India Identity Card

Country name:
~ conventional long form: Republic of India
~ conventional short form: India
Area: 3,287,590 sq km
Coastline: 7,000 km
Highest point: Kanchenjunga 8,598 m
Population: 1,080,264,388
Density: 328/km2
Population growth rate: 1.4%
Languages: Hindi and English
Religions: Predominately Hindu, Muslim, Christian
Government type: federal republic
Capital: New Delhi
GDP - per capita: $3,100
Inflation rate: 4.2%
Currency (code): Indian rupee (INR)
Vehicle Country Id-Code: IND
Calling code: +91
Internet country code: .in
Time Zone: + 5.5 H


Taj Mahal

India is a real life epic that unfolds in diverse colour and flavour from the glittery metropolises to the quite village alleys. The cultural mosaic of India is cluttered with enchanting heritage, rich traditions, spiritual enlightenment and evolving ideologies. The vibrant Indian ethos finds expression in different festivities that sweep the nation all round the year and provide the sparkling interlude to the mundane daily life. A land of prayer, grandeur, pageantry, ritual, procession and more, India epitomises the eternal spirit of celebration. Situated on the southern end of Asia, India rests over major portion of the Indian subcontinent. The second most populous country in the world, it is also sometimes called Bharat and Hindustan. India has a long coastline, washed by the Indian Ocean on the south, the Arabian Sea to part of west and southwest and the Bay of Bengal on the south eastern side. The island of Sri Lanka, once called Ceylon, lies a short distance to the south and east of the southernmost tip of India. In the north the Himalaya mountain range separates it from China, Tibet and Nepal in the northeast. Bangladesh and Myanmar lie to the east. Pakistan is the western neighbour of India. New Delhi is the capital city of the country and other major cities are Mumbai, Kolkata, Chandigarh, Bangalore and Chennai.
India began its historical journey with Indus valley Civilisation, one of the earliest incidences of advanced human inhabitation on earth. Right from the Aryan forefathers to the Moghuls, Turkish, Hun, Dutch, French to the imperial British, many races invaded this mythical land and with time, immersed in the great Indian culture. Such clamour of timeless traditions and lifestyles has worked as ingredients to mould India as a multi-ethnic and multi-religious country. Though religiously, the Indian population is pre-dominantly Hindu, the country has been the breeding ground of four major world religions; Hinduism, Buddhism, Jainism and Sikhism. The minorities of India include Muslims (13.4%), Christians (2.3%), Sikhs (1.84 %), Buddhists (0.76 %), Jains (0.40 %), Jews, Zoroastrians, Ahmadi, and Bahá'ís. With an area of 1,261,810 sq mi (3,268,090 sq km), India is the seventh largest country in the world. After attaining independence on 15th August, 1947, the country developed dramatically and emerged as the largest democracy in the world. Today, India is a significant Asian power and major global player in the field of politics, entertainment, finance, art, literature and culture.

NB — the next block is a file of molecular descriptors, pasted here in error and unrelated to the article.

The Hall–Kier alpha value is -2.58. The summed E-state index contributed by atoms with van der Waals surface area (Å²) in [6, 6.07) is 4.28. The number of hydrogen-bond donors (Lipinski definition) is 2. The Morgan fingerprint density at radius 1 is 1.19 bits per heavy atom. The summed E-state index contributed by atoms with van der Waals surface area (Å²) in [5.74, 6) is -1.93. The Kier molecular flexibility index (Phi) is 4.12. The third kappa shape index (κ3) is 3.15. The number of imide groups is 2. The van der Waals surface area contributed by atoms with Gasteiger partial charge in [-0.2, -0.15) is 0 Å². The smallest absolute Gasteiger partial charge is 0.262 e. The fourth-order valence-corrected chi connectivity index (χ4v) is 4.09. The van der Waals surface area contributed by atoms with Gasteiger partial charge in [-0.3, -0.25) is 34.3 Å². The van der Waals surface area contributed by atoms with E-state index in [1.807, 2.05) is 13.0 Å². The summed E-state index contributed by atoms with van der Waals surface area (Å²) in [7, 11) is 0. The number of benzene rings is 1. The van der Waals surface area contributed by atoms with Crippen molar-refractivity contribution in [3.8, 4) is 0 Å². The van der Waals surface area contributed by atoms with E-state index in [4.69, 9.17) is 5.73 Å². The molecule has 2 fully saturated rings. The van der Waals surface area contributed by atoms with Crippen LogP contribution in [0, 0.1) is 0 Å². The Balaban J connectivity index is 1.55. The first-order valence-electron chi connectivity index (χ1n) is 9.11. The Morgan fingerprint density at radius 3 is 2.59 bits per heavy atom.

Lakshmana Temple


India is often referred to as a ‘mini-continent’ due to the country's staggering topographical variations. To the north it is bordered by the world's highest mountain chain, the Himalayas that serve as the natural border for the northeastern side. Aravalli, Eastern Ghats, Patkai, Vindhyas, Sahyadri or Western Ghats and Satpuras are the major mountain ranges of India. Travelling down the central, eastern and western plains, one can witness the fertile basins washed by rivers like the Ganga (Ganges), the Brahmaputra, the Yamuna, the Godavari, Kaveri, and the Krishna. This area is famous as the vast Indo-Gangetic plain and the rivers and their numerous tributaries are the lifelines for Indian agriculture. Further south the plateaus and other highlands rise only to flatten by the palm fringed beaches of Arabian Sea, Bay of Bengal and the Indian Ocean. Two hilly coastal ranges, the Western Ghats and Eastern Ghats, guard the southern highlands. The Central Highlands are composed of the Malwa Plateau in the west, the Deccan Plateau in the south, and the Chota Nagpur Plateau in Jharkhand towards the east.